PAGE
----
His teachers told the court that he was unusually strong for his age and that he spent almost all his free time at the gym.


Pretoria –It is said that the pupil, who cannot be identified, not only verbally abused and physically threatened a teacher, but that he also endangered the lives of the other pupils by flipping his table in the air and kicking his chair against a wall.

A pupil was injured during the incident last year and the teacher laid a charge of assault against the teenager. The boy, on the other hand, admitted he was no angel, but said he was simply misunderstood.

His teachers told the court that he was unusually strong for his age and that he spent almost all his free time at the gym. They described him as a danger to himself and other pupils.

The teenager was expelled from the school following a disciplinary hearing, which he said he didn’t attend because he was not informed about it.

The school, on the other hand, said he was given notice of the hearing, but neither he nor his parents bothered to attend.

The school refused to accept him back and his father agreed to enrol him in another school. But by the time they wanted to enrol him after the December holidays, all the schools were full. Only a private college agreed to accept him, but his parents couldn’t afford the fees.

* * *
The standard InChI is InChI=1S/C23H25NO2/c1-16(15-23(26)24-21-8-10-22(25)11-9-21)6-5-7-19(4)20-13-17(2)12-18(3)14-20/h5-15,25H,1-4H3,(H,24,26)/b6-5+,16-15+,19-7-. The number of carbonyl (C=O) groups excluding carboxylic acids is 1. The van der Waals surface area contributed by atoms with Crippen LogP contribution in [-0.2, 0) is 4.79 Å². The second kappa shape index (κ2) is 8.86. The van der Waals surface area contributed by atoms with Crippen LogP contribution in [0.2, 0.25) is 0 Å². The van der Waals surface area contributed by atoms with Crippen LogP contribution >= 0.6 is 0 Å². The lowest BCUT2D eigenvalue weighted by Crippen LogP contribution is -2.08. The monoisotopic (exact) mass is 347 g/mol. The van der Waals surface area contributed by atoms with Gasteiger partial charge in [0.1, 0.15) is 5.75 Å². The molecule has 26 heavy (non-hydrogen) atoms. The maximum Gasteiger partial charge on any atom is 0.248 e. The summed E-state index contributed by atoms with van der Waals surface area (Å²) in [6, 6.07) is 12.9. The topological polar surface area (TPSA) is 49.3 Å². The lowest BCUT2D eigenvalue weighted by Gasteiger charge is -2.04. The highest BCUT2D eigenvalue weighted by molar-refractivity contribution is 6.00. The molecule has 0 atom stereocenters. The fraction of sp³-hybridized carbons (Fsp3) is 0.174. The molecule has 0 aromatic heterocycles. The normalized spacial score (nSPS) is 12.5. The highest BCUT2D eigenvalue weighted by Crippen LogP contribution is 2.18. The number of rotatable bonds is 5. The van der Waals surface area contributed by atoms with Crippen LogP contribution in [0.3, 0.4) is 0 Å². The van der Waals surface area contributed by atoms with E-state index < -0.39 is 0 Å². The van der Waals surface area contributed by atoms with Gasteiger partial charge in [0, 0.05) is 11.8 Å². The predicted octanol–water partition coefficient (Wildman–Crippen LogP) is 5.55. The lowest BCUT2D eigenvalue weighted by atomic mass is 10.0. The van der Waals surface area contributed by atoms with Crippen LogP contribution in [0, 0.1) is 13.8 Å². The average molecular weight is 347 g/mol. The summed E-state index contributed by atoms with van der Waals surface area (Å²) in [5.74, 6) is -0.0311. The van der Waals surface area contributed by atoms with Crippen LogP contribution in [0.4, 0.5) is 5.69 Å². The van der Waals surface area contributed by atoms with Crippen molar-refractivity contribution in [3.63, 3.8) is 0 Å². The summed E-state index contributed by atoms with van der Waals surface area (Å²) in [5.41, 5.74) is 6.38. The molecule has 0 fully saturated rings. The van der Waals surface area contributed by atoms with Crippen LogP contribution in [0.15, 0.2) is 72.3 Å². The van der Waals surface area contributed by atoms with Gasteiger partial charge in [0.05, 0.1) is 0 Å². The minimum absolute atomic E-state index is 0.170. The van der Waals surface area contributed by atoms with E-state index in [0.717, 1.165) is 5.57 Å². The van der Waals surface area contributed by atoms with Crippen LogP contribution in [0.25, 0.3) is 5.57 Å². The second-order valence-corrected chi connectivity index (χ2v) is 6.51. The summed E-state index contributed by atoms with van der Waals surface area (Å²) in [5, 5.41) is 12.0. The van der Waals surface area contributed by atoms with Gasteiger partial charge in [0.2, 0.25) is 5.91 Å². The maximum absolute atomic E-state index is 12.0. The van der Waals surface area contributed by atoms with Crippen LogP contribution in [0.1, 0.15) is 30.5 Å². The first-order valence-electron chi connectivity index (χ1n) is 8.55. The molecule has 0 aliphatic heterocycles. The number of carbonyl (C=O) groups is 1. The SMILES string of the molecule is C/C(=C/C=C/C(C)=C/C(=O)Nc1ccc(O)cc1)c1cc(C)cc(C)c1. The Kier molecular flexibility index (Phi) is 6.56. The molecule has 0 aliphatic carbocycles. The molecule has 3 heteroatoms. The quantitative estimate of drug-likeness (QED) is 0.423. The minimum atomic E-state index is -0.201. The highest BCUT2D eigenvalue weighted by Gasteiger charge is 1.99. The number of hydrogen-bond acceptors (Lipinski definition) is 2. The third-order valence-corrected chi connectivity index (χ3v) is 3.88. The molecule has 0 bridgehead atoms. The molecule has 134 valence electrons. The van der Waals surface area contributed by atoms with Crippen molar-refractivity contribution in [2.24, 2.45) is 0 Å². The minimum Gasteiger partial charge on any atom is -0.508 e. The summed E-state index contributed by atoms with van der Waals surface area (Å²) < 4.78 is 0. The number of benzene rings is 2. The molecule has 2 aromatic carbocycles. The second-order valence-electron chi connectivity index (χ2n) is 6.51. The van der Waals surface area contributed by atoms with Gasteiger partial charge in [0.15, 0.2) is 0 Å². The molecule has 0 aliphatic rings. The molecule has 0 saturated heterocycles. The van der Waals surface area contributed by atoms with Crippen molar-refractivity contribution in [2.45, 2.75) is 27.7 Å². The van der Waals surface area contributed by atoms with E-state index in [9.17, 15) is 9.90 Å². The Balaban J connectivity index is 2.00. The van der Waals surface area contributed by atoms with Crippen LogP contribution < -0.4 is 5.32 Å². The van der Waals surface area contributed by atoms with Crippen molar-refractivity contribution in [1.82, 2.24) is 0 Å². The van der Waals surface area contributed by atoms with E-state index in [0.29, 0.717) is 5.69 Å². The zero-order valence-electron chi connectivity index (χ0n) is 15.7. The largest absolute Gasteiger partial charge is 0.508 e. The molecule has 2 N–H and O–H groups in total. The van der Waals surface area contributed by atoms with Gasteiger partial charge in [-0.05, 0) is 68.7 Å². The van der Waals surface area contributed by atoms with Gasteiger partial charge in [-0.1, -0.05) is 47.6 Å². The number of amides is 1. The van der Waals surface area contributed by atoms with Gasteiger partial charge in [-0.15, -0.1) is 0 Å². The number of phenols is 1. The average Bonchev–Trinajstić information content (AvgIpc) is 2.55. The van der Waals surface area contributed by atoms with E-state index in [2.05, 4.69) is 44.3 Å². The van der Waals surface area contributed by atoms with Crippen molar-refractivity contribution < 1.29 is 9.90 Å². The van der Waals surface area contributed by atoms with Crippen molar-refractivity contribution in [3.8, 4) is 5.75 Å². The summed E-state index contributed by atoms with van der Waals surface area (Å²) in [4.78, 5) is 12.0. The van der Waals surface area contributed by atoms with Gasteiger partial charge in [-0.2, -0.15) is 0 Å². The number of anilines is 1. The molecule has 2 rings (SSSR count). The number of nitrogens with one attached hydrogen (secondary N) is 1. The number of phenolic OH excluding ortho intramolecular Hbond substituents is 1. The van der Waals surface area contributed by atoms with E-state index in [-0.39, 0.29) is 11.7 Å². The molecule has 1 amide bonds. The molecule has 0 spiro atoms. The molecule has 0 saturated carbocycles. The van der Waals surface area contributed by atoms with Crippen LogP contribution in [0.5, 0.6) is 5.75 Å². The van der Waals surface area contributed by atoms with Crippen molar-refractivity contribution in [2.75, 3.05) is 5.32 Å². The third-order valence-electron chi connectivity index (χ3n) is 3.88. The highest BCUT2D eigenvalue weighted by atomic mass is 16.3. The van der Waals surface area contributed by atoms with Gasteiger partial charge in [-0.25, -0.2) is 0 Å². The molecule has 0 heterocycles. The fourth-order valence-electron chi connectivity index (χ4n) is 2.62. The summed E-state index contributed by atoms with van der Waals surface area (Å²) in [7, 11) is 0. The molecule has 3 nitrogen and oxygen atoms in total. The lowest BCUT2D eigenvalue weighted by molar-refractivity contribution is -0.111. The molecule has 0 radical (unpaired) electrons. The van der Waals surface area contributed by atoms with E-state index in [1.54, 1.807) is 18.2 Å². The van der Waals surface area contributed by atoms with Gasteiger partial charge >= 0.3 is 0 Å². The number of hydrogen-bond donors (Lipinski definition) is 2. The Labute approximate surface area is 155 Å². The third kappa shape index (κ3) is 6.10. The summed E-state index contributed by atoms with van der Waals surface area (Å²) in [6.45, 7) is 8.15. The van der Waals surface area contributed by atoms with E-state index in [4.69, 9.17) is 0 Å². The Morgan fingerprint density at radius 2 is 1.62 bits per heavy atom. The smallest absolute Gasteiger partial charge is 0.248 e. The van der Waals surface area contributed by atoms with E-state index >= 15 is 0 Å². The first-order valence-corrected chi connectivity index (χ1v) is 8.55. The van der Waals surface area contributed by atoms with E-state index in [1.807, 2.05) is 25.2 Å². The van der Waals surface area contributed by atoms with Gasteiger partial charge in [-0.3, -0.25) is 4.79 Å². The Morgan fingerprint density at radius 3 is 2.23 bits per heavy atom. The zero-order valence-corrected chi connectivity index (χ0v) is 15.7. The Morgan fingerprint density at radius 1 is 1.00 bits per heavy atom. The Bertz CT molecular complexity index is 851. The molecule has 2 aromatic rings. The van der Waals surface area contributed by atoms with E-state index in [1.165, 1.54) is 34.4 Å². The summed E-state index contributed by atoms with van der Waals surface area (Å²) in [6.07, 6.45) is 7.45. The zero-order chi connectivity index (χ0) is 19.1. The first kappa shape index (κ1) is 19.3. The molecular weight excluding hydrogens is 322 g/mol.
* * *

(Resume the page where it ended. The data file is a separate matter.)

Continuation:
They now insist that Sutherland High School take him back, but the school put its foot down.

The parents earlier turned to court in a bid to force the school into accepting him, but Judge Sulet Potterill had removed the matter from the roll, citing that the teenager and his parents had created their own urgency in the matter.

Deputy Judge President Aubrey Ledwaba issued a preferential date – May 8 – when the matter will be heard on the normal court roll.

The boy’s lawyer, Anel Jacobs, said he would stay at home until then, with the hope that he would be admitted to the school. She said the 2017 academic year was now a month old and he was falling behind with his matric studies. He was trying to get study material to keep abreast of school work.

According to Jacobs, they would fight his expulsion as invalid, as it was not endorsed by the Department of Education.

The boy meanwhile stated in court papers that a number of “shocking” and damning allegations were made against him during the disciplinary hearing, which he was “never informed about”.

These included that he used steroids and dagga – which he denied. He agreed that he was often absent from school, but said for the most of last year he had been unhappy at school.

“I always felt that most of the teachers decided beforehand that I am a troublesome student and threatened me since I am struggling academically and I am large in stature.”

He further stated that while he did not say he was never wrong, he was “working on these issues and he wanted to become a better scholar this year”.

But the school said it had had enough. The court was told that nothing prohibited the teenager from enrolling at other institutions.

It was said that he could not be allowed back on schoolgrounds because he had no control over his emotions and actions.

“It will simply be irresponsible to allow him back. The governing body has a duty to protect all educators and learners from physical harm,” said teacher Pieter Grobbelaar.